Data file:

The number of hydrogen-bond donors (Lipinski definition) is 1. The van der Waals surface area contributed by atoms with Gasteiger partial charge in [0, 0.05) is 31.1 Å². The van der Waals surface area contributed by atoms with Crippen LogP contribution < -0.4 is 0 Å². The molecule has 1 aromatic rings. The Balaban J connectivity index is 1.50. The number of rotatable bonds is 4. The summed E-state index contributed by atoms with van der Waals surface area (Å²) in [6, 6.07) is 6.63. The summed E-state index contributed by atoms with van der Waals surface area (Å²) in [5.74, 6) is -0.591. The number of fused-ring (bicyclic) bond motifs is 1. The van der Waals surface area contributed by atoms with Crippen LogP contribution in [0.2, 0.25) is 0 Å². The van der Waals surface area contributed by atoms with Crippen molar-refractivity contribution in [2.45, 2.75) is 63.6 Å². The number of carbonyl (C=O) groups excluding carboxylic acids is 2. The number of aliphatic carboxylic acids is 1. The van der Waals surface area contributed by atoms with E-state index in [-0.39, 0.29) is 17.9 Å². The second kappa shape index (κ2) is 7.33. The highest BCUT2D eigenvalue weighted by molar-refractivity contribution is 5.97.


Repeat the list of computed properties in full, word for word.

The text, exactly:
The number of hydrogen-bond donors (Lipinski definition) is 1. The van der Waals surface area contributed by atoms with Gasteiger partial charge in [0, 0.05) is 31.1 Å². The van der Waals surface area contributed by atoms with Crippen LogP contribution < -0.4 is 0 Å². The molecule has 1 aromatic rings. The Balaban J connectivity index is 1.50. The number of rotatable bonds is 4. The summed E-state index contributed by atoms with van der Waals surface area (Å²) in [6, 6.07) is 6.63. The summed E-state index contributed by atoms with van der Waals surface area (Å²) in [5.74, 6) is -0.591. The number of fused-ring (bicyclic) bond motifs is 1. The van der Waals surface area contributed by atoms with Crippen LogP contribution in [0.2, 0.25) is 0 Å². The van der Waals surface area contributed by atoms with Crippen molar-refractivity contribution in [2.45, 2.75) is 63.6 Å². The number of carbonyl (C=O) groups excluding carboxylic acids is 2. The number of aliphatic carboxylic acids is 1. The van der Waals surface area contributed by atoms with E-state index in [-0.39, 0.29) is 17.9 Å². The second kappa shape index (κ2) is 7.33. The highest BCUT2D eigenvalue weighted by molar-refractivity contribution is 5.97.